have more than 48GB of RAM. [12] Instead the old 300 threshold, an adaptive formula can be
used to get a threshold estimate:

MAXBP(MB)/1024/4*300

MAXBP(MB) represents the maximum amount of Buffer Pool memory. SQL Server:Buffer
Manager:Database Pages counter can be used to get number of pages which should be converted
to MB: (pages*8)/1024 and used as MAXBP(MB) value. The above formula considers each 4GB
of Buffer Pool (per NUMA node or otherwise) to have its own 300 second Page Life
Expectancy. [13]

Besides the formula, the baseline value can be determined to react when Page Life Expectancy
measured value is below that baseline.

To query the value of this counter run the following:

SELECT [cntr_value]
FROM sys.dm_os_performance_counters
WHERE
[object_name] LIKE '%Buffer Manager%'
AND [counter_name] = 'Page life expectancy'

Buffer Cache hit ratio

Tightly related to Page Life Expectancy is Buffer Cache hit ratio performance counter. This
counter is also part of SQL Server’s Buffer Manager object and MSDN defines it as:

…the percentage of pages found in the buffer cache without having to read from disk. The ratio
is the total number of cache hits divided by the total number of cache lookups over the last few
thousand page accesses.

As MSDN continues to note, you want this ratio as high as possible as, again, reading from
memory is several orders of magnitude faster than reading from disks (even with SSDs in game).
SQL Server’s CAT doesn’t mention it, nor gives guidelines on the actual value that this counter
should have, but other sources [4] indicate that for OLTP applications it should equal or exceed
98%

To query the value of this counter run the following:

SELECT [cntr_value]
FROM sys.dm_os_performance_counters
WHERE
[object_name] LIKE '%Buffer Manager%'
AND [counter_name] = 'Buffer cache hit ratio'

Together with PLE, the Buffer Cache hit ratio can give us a critical insight into SQL Server’s
buffer pool, the subsystem of SQL Server that uses most of its memory and that is fundamental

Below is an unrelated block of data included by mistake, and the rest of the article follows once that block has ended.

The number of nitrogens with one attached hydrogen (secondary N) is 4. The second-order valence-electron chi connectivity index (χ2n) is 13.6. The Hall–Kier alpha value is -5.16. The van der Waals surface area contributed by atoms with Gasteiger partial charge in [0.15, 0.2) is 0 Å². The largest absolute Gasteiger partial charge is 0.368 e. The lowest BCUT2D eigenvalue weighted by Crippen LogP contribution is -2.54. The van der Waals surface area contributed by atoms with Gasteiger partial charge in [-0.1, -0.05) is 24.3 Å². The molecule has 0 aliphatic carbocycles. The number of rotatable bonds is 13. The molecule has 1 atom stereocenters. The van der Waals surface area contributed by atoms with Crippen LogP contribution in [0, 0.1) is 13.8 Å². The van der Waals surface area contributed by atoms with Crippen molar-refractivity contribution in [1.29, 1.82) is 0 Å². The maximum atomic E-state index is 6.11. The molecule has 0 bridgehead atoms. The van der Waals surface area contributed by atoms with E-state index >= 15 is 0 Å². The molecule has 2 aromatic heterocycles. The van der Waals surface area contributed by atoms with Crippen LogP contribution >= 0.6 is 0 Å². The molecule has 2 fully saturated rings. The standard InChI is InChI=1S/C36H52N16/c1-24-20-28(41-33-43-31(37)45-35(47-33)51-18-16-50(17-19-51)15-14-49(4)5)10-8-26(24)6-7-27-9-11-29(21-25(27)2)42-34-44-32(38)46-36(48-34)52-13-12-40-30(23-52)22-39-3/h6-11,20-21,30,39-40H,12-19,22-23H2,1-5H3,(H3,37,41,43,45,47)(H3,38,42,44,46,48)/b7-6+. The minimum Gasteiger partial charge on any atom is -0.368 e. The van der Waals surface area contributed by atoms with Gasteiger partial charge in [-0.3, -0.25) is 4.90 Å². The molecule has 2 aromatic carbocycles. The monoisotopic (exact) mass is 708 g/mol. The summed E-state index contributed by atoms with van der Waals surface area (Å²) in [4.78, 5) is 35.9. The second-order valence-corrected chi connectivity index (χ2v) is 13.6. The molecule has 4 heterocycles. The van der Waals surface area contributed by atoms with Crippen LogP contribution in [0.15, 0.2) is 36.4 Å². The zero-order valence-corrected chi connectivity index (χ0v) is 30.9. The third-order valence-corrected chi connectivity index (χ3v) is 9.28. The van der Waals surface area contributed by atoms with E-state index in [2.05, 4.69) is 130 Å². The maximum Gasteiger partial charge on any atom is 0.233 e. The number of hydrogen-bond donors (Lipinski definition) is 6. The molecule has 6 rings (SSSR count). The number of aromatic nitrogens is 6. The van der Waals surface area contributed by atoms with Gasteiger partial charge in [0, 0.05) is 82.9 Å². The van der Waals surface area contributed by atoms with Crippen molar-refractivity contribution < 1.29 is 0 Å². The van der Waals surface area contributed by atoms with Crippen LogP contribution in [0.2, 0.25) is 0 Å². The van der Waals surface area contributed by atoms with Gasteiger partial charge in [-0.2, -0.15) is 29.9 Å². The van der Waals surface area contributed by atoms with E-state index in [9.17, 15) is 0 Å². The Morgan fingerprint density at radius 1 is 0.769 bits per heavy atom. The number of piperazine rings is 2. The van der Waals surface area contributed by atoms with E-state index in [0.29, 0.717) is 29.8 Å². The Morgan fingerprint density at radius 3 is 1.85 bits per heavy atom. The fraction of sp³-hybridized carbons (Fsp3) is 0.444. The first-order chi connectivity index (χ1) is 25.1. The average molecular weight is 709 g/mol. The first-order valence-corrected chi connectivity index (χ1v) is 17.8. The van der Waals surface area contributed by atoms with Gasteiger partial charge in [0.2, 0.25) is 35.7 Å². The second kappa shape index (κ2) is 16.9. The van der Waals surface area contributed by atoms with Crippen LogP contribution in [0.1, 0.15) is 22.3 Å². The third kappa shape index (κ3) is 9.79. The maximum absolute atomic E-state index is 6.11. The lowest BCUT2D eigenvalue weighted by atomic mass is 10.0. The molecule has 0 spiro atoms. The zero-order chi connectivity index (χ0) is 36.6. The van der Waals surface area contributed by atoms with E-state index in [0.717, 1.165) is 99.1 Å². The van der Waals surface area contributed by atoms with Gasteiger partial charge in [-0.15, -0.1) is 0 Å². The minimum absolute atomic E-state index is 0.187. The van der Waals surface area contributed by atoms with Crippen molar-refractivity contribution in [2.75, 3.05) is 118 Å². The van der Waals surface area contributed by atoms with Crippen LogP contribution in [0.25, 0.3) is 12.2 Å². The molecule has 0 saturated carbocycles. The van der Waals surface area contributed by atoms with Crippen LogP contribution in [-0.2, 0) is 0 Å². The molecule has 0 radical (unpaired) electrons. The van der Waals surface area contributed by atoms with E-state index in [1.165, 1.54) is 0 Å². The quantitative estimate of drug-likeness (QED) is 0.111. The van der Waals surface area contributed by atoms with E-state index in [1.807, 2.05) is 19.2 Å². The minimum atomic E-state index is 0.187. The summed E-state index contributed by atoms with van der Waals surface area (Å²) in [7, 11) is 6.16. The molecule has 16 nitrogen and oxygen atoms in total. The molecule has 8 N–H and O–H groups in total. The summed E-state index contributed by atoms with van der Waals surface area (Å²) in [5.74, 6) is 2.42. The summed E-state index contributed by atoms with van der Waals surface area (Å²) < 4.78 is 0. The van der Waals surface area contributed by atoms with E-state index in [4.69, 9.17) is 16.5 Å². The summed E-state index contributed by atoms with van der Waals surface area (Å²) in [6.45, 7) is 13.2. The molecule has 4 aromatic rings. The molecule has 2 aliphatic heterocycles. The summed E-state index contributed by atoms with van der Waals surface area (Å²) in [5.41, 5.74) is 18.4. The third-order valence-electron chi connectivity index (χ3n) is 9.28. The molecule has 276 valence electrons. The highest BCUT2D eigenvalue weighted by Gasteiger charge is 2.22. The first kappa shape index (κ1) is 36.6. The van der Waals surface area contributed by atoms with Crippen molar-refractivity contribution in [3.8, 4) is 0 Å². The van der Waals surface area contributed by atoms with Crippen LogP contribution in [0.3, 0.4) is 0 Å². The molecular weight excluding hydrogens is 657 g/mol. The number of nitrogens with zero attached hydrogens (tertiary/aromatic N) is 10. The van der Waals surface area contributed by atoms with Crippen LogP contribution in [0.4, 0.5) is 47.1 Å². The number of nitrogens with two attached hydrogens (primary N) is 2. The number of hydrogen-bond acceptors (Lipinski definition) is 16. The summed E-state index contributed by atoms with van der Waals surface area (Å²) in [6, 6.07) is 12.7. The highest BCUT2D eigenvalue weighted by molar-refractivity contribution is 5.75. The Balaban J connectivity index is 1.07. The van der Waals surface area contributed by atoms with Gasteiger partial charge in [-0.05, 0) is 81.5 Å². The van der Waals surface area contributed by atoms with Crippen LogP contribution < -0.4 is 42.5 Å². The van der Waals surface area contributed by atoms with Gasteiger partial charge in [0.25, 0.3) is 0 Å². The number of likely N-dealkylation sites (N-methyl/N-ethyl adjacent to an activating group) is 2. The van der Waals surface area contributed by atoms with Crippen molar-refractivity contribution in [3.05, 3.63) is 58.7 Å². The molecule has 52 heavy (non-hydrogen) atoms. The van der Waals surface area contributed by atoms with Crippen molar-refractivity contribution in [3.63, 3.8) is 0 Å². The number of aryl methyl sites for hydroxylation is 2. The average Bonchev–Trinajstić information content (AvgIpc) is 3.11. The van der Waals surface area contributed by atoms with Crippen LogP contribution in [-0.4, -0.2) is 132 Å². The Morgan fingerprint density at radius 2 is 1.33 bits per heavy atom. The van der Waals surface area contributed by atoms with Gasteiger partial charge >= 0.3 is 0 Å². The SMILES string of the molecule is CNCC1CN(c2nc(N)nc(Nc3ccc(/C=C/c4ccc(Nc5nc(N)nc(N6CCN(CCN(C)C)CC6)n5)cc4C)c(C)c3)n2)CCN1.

in obtaining optimal performance

Page reads / sec, Page writes / sec and Lazy writes / sec Measurements

Continuing with Buffer Cache counters, we have the number of read and written database pages
per second together with Lazy writes / sec. Taken together these three measurements may give
good indication on memory contention (pressure) and possible indexing issues (specific SQL
Server counters that may reflect on database design issues will be detailed in a separate article)

MSDN [1] defines Page reads / sec as:

the number of physical database page reads that are issued per second. This statistic displays the
total number of physical page reads across all databases. Because physical I/O is expensive, you
may be able to minimize the cost, either by using a larger data

Page writes / sec is defined as:

Indicates the number of physical database page writes that are issued per second

Of course, Page writes / sec is also a server-level measurement showing page writes across all
databases. Lazy writes / sec is defined as:

the number of buffers written per second by the buffer manager’s lazy writer. The lazy writer is a
system process that flushes out batches of dirty, aged buffers (buffers that contain changes that
must be written back to disk before the buffer can be reused